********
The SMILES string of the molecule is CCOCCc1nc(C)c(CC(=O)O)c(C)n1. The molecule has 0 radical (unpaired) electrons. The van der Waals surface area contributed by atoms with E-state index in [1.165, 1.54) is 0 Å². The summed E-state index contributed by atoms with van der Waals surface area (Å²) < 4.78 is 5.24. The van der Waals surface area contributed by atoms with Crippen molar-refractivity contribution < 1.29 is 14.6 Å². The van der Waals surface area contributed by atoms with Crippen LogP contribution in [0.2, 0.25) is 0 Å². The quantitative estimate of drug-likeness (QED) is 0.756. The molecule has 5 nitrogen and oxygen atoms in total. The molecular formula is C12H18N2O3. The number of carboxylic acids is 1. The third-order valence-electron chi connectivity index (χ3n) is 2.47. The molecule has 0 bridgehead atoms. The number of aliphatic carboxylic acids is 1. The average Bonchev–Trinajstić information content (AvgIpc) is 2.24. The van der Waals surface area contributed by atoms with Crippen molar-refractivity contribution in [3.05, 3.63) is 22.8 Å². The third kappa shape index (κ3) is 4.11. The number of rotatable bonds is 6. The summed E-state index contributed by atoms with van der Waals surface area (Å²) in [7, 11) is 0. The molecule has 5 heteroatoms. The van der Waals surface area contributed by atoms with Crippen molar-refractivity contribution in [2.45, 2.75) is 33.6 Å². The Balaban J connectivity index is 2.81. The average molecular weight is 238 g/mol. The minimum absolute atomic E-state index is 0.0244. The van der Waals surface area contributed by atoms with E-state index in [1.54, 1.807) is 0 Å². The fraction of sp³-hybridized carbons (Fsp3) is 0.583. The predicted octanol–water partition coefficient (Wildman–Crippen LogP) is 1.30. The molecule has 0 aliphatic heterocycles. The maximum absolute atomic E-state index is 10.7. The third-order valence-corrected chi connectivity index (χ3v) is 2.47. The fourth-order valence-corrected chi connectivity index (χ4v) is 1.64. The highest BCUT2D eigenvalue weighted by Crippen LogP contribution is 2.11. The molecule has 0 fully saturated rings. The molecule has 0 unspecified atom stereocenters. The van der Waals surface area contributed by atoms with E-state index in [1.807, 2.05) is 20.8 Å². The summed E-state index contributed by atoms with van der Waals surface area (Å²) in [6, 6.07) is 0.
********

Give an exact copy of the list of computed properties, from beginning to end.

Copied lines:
The SMILES string of the molecule is CCOCCc1nc(C)c(CC(=O)O)c(C)n1. The molecule has 0 radical (unpaired) electrons. The van der Waals surface area contributed by atoms with E-state index in [1.165, 1.54) is 0 Å². The summed E-state index contributed by atoms with van der Waals surface area (Å²) < 4.78 is 5.24. The van der Waals surface area contributed by atoms with Crippen molar-refractivity contribution < 1.29 is 14.6 Å². The van der Waals surface area contributed by atoms with Crippen LogP contribution in [0.2, 0.25) is 0 Å². The quantitative estimate of drug-likeness (QED) is 0.756. The molecule has 5 nitrogen and oxygen atoms in total. The molecular formula is C12H18N2O3. The number of carboxylic acids is 1. The third-order valence-electron chi connectivity index (χ3n) is 2.47. The molecule has 0 bridgehead atoms. The number of aliphatic carboxylic acids is 1. The average Bonchev–Trinajstić information content (AvgIpc) is 2.24. The van der Waals surface area contributed by atoms with Crippen molar-refractivity contribution in [3.05, 3.63) is 22.8 Å². The third kappa shape index (κ3) is 4.11. The number of rotatable bonds is 6. The summed E-state index contributed by atoms with van der Waals surface area (Å²) in [7, 11) is 0. The molecule has 5 heteroatoms. The van der Waals surface area contributed by atoms with Crippen molar-refractivity contribution in [2.45, 2.75) is 33.6 Å². The Balaban J connectivity index is 2.81. The average molecular weight is 238 g/mol. The minimum absolute atomic E-state index is 0.0244. The van der Waals surface area contributed by atoms with E-state index in [1.54, 1.807) is 0 Å². The fraction of sp³-hybridized carbons (Fsp3) is 0.583. The predicted octanol–water partition coefficient (Wildman–Crippen LogP) is 1.30. The molecule has 0 aliphatic heterocycles. The maximum absolute atomic E-state index is 10.7. The third-order valence-corrected chi connectivity index (χ3v) is 2.47. The fourth-order valence-corrected chi connectivity index (χ4v) is 1.64. The highest BCUT2D eigenvalue weighted by Crippen LogP contribution is 2.11. The molecule has 0 fully saturated rings. The molecule has 0 unspecified atom stereocenters. The van der Waals surface area contributed by atoms with E-state index in [1.807, 2.05) is 20.8 Å². The summed E-state index contributed by atoms with van der Waals surface area (Å²) in [6, 6.07) is 0.